hiccupping is an involuntary reaction in which the diaphragm contracts, pulling air into the lungs and closing the epiglottis, causing the familiar 'hic' sound. As such humans are not the only ones that can hiccup! In fact, any mammal or animal with a diaphragm can.
Birds, amphibians, reptiles, and many other animals without diaphragms can exhibit behavior similar to hiccupping, but as they have breathing mechanisms other than diaphragms, they cannot hiccup in the same way that humans and other animals do. Amphibians gulp in a way that is similar to hiccupping in order to keep water out of their lungs. There are hypotheses out there that claim that human hiccupping is an evolutionary remnant of amphibian gulping from our very distant ancestors. Mammalian fetuses perform a similar gulp to that of amphibians before their respiratory systems are developed.
All mammals can hiccup, but it is not always correct to say that they do so. The word ‘hiccup’ is an onomatopoeia – the word is what it is because of the ‘hic’ sound that is associated with it. When other animals hiccup, it does not necessarily produce the same sound. For example, in horses, due to the associated sound, a hiccup is called a ‘thump’ and in kittens, they are often silent.
If you have a pet that hiccups frequently, there is not too much to be done. The most important thing is to realize that, even though it may seem like your pet is experiencing discomfort, they are fine and it will most likely pass on its own. If your pet gets them very frequently, has them for more than 30 minutes at a time, or seems like they are gagging or coughing as well, it’s probably not a bad idea to take them to the vet. Occassionaly concerned owners will be recommended to give their pets appropriate doses of gas-x, tums, or other human medications that may have a positive impact. It is highly recommended that you do not try any such treatment before consulting your veterinarian. The chances are that your pet is absolutely fine, and giving animals medications intended for humans (or any medications they have not been prescribed) can have serious adverse consequences. All that being said, the following has been suggested to help cure hiccupping in dogs.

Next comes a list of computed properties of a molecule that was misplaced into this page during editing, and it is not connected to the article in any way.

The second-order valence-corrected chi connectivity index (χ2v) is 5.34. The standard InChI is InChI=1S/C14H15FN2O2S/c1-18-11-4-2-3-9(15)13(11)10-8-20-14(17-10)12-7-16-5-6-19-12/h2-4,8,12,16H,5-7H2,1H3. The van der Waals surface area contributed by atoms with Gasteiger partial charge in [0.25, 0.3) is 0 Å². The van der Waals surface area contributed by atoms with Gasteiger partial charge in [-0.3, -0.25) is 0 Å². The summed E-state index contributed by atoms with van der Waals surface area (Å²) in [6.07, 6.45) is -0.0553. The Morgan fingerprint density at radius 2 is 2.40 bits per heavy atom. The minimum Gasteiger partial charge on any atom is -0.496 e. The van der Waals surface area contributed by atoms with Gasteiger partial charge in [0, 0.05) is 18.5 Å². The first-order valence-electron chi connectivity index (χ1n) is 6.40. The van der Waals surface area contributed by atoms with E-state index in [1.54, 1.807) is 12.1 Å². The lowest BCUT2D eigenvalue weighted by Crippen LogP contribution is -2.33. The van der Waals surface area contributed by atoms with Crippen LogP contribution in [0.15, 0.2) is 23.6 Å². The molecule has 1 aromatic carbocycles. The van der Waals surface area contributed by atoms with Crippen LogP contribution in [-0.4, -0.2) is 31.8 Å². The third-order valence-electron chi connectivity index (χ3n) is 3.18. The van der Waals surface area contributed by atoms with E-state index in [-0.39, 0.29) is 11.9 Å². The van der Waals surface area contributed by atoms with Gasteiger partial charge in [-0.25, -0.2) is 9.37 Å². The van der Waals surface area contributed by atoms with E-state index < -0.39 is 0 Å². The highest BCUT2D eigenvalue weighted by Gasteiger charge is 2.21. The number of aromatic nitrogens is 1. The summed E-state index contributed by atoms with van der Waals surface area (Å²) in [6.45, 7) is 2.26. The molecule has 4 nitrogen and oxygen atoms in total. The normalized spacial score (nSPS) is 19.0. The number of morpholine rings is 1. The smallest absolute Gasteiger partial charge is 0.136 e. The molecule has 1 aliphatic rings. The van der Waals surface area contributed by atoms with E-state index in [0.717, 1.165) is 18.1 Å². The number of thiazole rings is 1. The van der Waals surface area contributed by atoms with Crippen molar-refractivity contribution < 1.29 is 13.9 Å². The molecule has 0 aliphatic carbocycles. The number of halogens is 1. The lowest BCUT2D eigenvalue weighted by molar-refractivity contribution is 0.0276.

Dog hiccups are very common - especially in puppies. There is little or no research that has been done into what causes them, but it is commonly believed that they are caused for similar reasons as in humans. Three more commonly reported reasons are eating too quickly, excitement, and food that is high in grain. Dogs, especially puppies, can frequently get highly excited, whether its time to eat, play, or when somebody new is around. They may eat (or drink) exceedingly quickly, swallowing air along the way. Air trapped in the stomach can cause the hiccups. High levels of excitement leading to quick shallow breathing and lots of barking can irritate the throat and diaphragm; also a prime cause.
The main thing to out for with a hiccupping dog, is conditions which look the same, but are not. Reverse sneezing, for instance, is a serious condition that occurs when dogs breathe in through their noses in quick, uncontrollable movements. A dog that coughs continuously or one that has the hiccups for an extended period of time is also something to look out for. So now that that is all said and done, while it is certainly easier to cure them when you have them, these actions, designed to alter your dogs breathing, can potentially help.
- If your dog gets hiccups frequently, it may be something in their food that is bothering them. Make sure your are feeding your dog a high quality food that is low in grains.
- Give your dog water – often a drink is enough to make the hiccups go away.
- Exercise with your dog. Take your dog on a run, play fetch with them, or engage them in any other high-intensity activity. The change in your dog’s breathing and heart-rate may make the hiccups go away.
- Feed your dog. A meal will temporarily change your dog’s breathing pattern.
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